A lack of impulse control may be a warning sign for an increased risk of alcoholism, a new study suggests.
The researchers said they substantiated their finding by showing reduced inhibitory activity in the frontal lobes of the brains of alcoholics.
The study, by scientists at the State University of New York Downstate Medical Centre, is published in the January issue of the journal Alcoholism: Clinical & Experimental Research.
"We have been finding that alcoholics have a low amplitude of a particular brain wave," said Bernice Porjesz, a professor and director of the Henri Begleiter Neurodynamics Laboratory at the centre. "We have also found it in their offspring, even though they have not had any exposure to alcohol," she added.
Impulsivity linked to various risks
Porjesz noted that, in children, signs of problems controlling impulses can signal a risk of substance abuse, behaviour and learning problems.
The brain signal in question is linked with the inability to inhibit matters that are irrelevant, and it appears to be present in people who become alcoholics, Porjesz explained. "It may make them more vulnerable to becoming an alcoholic," she said.
Porjesz also found that even non-alcoholics with impulsive behaviours have the reduced frontal lobe brain activity while doing tasks that require focusing and using the frontal lobes.
Although this condition is probably genetic, Porjesz is quick to note that poor impulse control is not a cause of alcoholism. "There is no alcoholism gene," she said.
How the study was conducted
In the study, Porjesz's group evaluated 57 alcoholics and compared them with 58 healthy adults. All those in the study were tested with a standard visual task, in which they had to press a button only when they saw rarely occurring target stimuli - in this case, the letter X, which was embedded in a series of other letters.
During the test, the researchers recorded brain waves, using 61 scalp electrodes to measure P3 amplitudes. P3 amplitudes reflect levels of neural inhibition in the central nervous system - the larger the P3, the more the inhibition. Porjesz's team also measured impulsiveness with a standard questionnaire filled out by the study participants.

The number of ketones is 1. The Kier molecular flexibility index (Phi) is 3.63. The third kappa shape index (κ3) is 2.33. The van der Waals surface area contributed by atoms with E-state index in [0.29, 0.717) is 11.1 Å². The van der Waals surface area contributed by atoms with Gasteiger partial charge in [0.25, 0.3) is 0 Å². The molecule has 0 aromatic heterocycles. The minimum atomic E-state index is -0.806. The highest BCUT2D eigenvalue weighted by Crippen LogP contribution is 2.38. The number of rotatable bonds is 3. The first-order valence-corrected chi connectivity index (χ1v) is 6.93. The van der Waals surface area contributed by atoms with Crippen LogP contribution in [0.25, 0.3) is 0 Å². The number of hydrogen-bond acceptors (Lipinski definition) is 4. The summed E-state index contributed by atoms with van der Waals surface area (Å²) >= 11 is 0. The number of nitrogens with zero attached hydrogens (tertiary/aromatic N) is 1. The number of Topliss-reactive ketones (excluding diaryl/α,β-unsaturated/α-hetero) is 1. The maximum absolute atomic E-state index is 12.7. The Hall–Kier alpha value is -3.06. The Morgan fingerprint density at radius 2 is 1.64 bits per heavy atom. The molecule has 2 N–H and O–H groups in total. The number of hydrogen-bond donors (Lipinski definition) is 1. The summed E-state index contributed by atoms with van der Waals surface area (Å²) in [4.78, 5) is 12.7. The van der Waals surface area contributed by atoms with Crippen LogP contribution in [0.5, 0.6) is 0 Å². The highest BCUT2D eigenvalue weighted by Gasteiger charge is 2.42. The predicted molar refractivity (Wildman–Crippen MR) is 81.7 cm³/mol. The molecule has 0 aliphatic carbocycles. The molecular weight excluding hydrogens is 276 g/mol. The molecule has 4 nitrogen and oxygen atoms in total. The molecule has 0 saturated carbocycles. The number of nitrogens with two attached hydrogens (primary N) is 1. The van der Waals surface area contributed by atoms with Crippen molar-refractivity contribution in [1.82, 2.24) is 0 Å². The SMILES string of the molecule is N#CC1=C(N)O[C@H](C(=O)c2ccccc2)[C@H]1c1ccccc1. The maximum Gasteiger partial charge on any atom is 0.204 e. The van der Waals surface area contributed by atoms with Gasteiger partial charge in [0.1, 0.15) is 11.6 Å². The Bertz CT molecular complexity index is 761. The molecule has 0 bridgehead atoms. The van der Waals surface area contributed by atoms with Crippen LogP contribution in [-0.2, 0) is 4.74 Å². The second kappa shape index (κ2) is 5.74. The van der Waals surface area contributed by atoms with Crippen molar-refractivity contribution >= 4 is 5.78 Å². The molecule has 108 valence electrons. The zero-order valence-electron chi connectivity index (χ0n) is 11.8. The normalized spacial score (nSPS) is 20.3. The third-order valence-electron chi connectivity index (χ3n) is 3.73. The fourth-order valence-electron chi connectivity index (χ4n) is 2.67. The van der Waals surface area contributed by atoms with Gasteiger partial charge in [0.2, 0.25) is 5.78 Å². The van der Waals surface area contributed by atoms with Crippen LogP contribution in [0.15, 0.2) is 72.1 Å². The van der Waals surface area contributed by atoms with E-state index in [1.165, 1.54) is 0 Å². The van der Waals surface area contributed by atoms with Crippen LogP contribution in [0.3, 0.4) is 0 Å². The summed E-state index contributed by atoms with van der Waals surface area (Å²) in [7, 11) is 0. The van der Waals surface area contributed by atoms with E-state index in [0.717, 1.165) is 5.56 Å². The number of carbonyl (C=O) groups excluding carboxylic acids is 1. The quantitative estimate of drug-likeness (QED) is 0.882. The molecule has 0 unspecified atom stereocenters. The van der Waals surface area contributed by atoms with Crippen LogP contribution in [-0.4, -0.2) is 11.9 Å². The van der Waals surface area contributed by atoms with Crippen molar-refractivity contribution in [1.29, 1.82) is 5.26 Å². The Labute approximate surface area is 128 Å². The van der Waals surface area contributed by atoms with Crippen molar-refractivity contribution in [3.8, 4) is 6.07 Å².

The researchers found that the alcohol-dependent individuals, as well as people with high impulsivity, had significantly lower P3 amplitudes and reduced frontal-lobe activity during the visual target signals test.
Porjesz thinks this reduced frontal lobe activity is emblematic of other addictive behaviours. "We have been finding that this is associated with certain genes," she said. "We are looking at whether these genes are associated with increased risk. We see these same brain wave disorders in children who have attention deficit disorder and antisocial personality disorder."
Brain wave tied to risk
People who have this kind of brain wave signature are more at risk for alcoholism and addiction to other drugs, Porjesz said.
One expert thinks this study might lead to new ways to treat alcoholics with this particular brain wave pattern.
"This finding extends work that this group [of researchers] and others have been doing for many years," said Dr J.C. Garbutt, a professor of psychiatry at the University of North Carolina at Chapel Hill. "It is well known that the behavioural trait of impulsivity is a risk factor for alcoholism. It is also now established that the electrophysiological marker known as a reduced P3 is also a risk factor for alcoholism."
The importance of this new study is that it helps to build understanding of the behavioural and neurobiological characteristics associated with alcoholism, Garbutt said. "It is likely that not all alcoholics will have these characteristics, but a substantial number might. As we understand the underpinnings of alcoholism, we are better able to design prevention and treatment strategies," he said. – (HealthDayNews)
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